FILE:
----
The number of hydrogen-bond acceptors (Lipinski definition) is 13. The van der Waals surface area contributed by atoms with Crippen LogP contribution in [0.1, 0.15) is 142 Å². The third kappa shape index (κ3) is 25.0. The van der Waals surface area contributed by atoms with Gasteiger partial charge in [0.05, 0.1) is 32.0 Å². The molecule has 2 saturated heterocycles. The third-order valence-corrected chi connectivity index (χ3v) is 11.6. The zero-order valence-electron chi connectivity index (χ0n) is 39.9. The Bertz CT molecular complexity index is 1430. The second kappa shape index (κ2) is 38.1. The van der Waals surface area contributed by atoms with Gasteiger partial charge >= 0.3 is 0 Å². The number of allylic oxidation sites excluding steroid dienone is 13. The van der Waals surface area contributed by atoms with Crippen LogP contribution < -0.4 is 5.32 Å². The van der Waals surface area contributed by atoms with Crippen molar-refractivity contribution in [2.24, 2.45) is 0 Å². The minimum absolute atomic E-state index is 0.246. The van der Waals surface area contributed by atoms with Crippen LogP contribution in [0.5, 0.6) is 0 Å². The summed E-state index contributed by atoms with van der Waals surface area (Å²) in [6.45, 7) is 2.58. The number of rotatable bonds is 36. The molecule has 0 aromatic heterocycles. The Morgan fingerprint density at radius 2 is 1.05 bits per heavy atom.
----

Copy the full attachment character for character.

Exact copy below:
The number of hydrogen-bond acceptors (Lipinski definition) is 13. The van der Waals surface area contributed by atoms with Crippen LogP contribution in [0.1, 0.15) is 142 Å². The third kappa shape index (κ3) is 25.0. The van der Waals surface area contributed by atoms with Gasteiger partial charge in [0.05, 0.1) is 32.0 Å². The molecule has 2 saturated heterocycles. The third-order valence-corrected chi connectivity index (χ3v) is 11.6. The zero-order valence-electron chi connectivity index (χ0n) is 39.9. The Bertz CT molecular complexity index is 1430. The second kappa shape index (κ2) is 38.1. The van der Waals surface area contributed by atoms with Gasteiger partial charge >= 0.3 is 0 Å². The number of allylic oxidation sites excluding steroid dienone is 13. The van der Waals surface area contributed by atoms with Crippen LogP contribution < -0.4 is 5.32 Å². The van der Waals surface area contributed by atoms with Crippen molar-refractivity contribution in [2.24, 2.45) is 0 Å². The minimum absolute atomic E-state index is 0.246. The van der Waals surface area contributed by atoms with Crippen LogP contribution in [0.5, 0.6) is 0 Å². The summed E-state index contributed by atoms with van der Waals surface area (Å²) in [6.45, 7) is 2.58. The number of rotatable bonds is 36. The molecule has 0 aromatic heterocycles. The Morgan fingerprint density at radius 2 is 1.05 bits per heavy atom.